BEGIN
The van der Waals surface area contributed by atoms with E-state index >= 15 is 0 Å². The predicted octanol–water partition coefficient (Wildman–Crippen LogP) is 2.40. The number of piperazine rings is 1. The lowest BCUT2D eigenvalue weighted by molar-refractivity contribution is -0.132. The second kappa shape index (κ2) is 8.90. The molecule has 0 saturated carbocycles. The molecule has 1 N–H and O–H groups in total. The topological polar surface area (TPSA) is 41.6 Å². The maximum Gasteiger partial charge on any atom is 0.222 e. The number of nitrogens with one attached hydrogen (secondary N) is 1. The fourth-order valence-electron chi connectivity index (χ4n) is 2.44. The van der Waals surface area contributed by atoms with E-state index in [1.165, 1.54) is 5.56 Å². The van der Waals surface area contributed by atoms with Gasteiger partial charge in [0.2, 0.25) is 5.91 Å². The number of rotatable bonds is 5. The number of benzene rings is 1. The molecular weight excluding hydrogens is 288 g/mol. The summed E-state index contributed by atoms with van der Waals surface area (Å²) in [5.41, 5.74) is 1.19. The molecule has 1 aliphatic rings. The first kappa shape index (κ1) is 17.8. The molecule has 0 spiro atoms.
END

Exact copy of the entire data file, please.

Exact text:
The van der Waals surface area contributed by atoms with E-state index >= 15 is 0 Å². The predicted octanol–water partition coefficient (Wildman–Crippen LogP) is 2.40. The number of piperazine rings is 1. The lowest BCUT2D eigenvalue weighted by molar-refractivity contribution is -0.132. The second kappa shape index (κ2) is 8.90. The molecule has 0 saturated carbocycles. The molecule has 1 N–H and O–H groups in total. The topological polar surface area (TPSA) is 41.6 Å². The maximum Gasteiger partial charge on any atom is 0.222 e. The number of nitrogens with one attached hydrogen (secondary N) is 1. The fourth-order valence-electron chi connectivity index (χ4n) is 2.44. The van der Waals surface area contributed by atoms with E-state index in [1.165, 1.54) is 5.56 Å². The van der Waals surface area contributed by atoms with Gasteiger partial charge in [0.2, 0.25) is 5.91 Å². The number of rotatable bonds is 5. The number of benzene rings is 1. The molecular weight excluding hydrogens is 288 g/mol. The summed E-state index contributed by atoms with van der Waals surface area (Å²) in [5.41, 5.74) is 1.19. The molecule has 1 aliphatic rings. The first kappa shape index (κ1) is 17.8. The molecule has 0 spiro atoms.